What is nanotechnology?

The concept of nanotechnology has been around for some time and is an active field of research around the world. The definition of nanotechnology is slightly different from other terms in this article. Unlike the latter terms, nanotechnology is not a single field of study. Rather, it's a fairly general umbrella term that encompasses a variety of differing fields. These different fields of research take different approaches to study the same thing - nanoscale - but are often working towards different ends. Nanomaterials are tiny. Many materials scientists are attempting to create materials that are a million times smaller than the width of a human hair, but so far they are only a few hundred times smaller than a human hair.

How is nanotechnology changing the world?

Nanotechnology revolutionizes many industries. It has already shown tremendous potential in improving the efficiency of solar panels, mass spectrometers, nuclear reactors, tissue engineering, and more. Some potential applications of nanotechnology in health and medicine are especially remarkable because they are being developed for less than a hundredth of the cost of traditional drugs or medical procedures. They could, for instance, lead to cheaper, longer-lasting, and better-tolerated treatments for multiple sclerosis, cancer, and kidney disease. Nanomedicine holds great promise for the treatment and prevention of many diseases, including cancer and heart disease. It is now possible to 'shrink' a drug's surface to just one nanometre.

Nanotechnology In Construction

'Nanotechnology' refers to 'materials and devices that are the size of molecules or atoms. Here on Earth, this means that the techniques developed in the sciences of materials science, organic chemistry, physics, chemistry, engineering, mathematics, and other engineering fields can be applied to build structures and devices smaller than those existing today. The aforementioned technologies can be applied to create novel materials for building and construction; they can be employed to increase the properties of existing materials, such as their toughness or elasticity; and they can be used to create entirely new materials that had not previously existed. Nanotechnology provides several ways in which to significantly increase the strength, resilience, and stability of existing structures.

Nanotechnology in Food

Researchers in Belgium have discovered how to extract omega-3 fatty acids from algae without using any petrochemical products. The algae cells are broken down by bacteria and reused to produce omega-3 fatty acids that are otherwise difficult to produce in a cost-effective way. Researchers at North Carolina State University have discovered a method of producing a high quality dairy product by modifying the structures of a single gene. This could produce a milk that is made using up to half the water and uses up to 70% less energy than current dairy products. With so many people being mindful of their diets and looking to reduce their carbon footprint, algae could be a significant step in the right direction.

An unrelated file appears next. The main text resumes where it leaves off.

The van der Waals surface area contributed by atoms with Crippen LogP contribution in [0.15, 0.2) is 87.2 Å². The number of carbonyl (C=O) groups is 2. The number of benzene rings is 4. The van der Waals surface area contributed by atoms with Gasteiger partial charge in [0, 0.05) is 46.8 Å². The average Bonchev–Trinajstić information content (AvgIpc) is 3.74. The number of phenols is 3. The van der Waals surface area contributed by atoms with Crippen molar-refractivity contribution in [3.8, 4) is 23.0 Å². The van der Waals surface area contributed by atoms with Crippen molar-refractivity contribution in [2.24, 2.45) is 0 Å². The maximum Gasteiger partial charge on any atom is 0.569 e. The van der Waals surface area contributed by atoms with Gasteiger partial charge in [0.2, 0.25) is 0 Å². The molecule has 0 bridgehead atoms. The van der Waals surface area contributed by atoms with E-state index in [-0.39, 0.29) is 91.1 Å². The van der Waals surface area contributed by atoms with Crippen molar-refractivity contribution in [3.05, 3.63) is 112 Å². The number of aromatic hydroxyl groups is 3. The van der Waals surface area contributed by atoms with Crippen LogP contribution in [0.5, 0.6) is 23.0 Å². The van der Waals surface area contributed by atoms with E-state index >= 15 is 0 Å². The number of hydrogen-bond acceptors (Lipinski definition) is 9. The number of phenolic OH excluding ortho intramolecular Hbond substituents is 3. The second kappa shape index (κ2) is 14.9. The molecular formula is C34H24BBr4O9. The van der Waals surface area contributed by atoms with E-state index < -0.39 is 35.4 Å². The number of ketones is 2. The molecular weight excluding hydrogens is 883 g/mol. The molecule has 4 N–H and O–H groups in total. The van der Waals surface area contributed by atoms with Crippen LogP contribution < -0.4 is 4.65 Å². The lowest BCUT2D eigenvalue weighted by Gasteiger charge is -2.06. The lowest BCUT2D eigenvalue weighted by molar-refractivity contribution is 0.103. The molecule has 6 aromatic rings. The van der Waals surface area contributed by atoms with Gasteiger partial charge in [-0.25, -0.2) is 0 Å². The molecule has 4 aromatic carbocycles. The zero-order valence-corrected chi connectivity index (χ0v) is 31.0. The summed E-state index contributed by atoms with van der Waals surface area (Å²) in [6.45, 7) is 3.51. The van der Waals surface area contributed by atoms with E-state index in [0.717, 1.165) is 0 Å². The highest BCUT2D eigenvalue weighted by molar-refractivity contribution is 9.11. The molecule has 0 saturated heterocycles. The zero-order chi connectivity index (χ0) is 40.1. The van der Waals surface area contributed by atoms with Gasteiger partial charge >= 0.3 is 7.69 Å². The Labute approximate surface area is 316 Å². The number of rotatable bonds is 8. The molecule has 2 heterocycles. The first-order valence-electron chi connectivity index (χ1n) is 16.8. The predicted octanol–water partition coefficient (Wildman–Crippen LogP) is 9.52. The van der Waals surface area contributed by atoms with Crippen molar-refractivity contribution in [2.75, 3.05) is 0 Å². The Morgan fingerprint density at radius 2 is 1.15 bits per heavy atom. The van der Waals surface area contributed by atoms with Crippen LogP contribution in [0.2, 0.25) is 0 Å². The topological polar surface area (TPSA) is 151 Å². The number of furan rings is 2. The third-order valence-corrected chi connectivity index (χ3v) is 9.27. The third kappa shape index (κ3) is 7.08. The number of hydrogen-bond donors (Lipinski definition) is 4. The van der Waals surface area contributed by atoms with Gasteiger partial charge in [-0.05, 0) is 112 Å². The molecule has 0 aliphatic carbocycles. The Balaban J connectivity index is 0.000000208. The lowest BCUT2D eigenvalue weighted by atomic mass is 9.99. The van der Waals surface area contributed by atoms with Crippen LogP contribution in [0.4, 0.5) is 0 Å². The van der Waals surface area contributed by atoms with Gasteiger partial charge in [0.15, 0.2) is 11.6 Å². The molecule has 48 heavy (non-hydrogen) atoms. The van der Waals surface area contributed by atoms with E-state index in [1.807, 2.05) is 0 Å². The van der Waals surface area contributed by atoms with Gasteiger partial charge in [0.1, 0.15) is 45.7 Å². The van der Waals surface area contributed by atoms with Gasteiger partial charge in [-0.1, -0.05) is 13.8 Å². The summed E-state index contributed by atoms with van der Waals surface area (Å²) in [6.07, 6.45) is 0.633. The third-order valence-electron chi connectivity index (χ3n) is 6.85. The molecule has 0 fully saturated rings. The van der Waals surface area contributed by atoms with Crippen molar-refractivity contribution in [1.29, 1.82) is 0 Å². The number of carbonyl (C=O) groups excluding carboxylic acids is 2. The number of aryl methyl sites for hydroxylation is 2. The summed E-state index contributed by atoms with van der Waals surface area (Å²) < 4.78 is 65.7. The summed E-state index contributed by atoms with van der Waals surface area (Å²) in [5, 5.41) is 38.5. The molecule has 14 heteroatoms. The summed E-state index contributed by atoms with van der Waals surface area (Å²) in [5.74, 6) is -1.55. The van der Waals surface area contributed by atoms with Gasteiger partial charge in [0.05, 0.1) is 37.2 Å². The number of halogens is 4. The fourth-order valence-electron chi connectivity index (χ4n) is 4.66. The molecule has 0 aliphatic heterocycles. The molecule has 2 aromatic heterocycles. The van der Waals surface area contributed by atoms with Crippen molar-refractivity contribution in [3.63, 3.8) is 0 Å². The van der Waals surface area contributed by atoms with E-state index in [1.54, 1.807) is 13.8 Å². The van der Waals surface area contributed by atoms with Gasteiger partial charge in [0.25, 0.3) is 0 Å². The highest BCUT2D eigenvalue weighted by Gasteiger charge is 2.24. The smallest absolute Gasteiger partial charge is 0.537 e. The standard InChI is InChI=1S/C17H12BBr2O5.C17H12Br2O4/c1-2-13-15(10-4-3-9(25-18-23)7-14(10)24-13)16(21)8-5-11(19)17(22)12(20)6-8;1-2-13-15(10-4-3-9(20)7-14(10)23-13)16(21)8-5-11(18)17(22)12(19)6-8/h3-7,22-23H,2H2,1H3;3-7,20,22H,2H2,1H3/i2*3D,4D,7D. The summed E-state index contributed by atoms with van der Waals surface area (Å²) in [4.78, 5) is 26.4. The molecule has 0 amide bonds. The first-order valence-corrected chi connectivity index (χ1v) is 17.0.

Nanotechnology in Energy

The concept of renewable energy is changing the world. Nanomaterials are used in fields such as the development of ultra-efficient solar cells and batteries, which may lead to a completely new generation of renewable energy devices. Nanomaterials are also being developed for use in catalytic converters, which are commonly used in vehicles, and in processes such as carbon capture and storage, which are designed to trap carbon dioxide emissions. Nanomaterials can also be used to create fuel cells that could work on renewable energy. As a result, the idea of a 'clean revolution' that transforms the world's energy supply is becoming a reality.

Nanotechnology and the environment

Nanotechnology has attracted interest from environmental researchers for its potential to help solve environmental issues. For instance, 'smart' nanomaterials could be used to convert waste plastic into energy or to assist plants to convert carbon dioxide into methane. Nanomaterials could also enable chemicals to be captured from air pollution to convert into industrial chemicals such as catalysts and chemicals that cause plant growth. For example, a coating made with metal-organic frameworks (MOFs) can stop the formation of ozone. In the future, nanomaterials may be used to power the plant-based hydrogen economy, where hydrogen is made from renewable energy sources, including sunlight. Nanomaterials have also been seen to have potential use in treating diseases.


Technology can often seem to move so quickly that sometimes you have to take a step back and look at it again. Right now, nanotechnology is transforming a range of everyday objects and processes; from the ways we make and operate devices to how we look after ourselves and each other. You don't have to look far to see the potential of these innovations. It is not too late to help shape their future; it is never too late to ask questions, to speak up, to take part and to shape our future world for the better. Many readers of The Conversation do this every day.

Thank You!!

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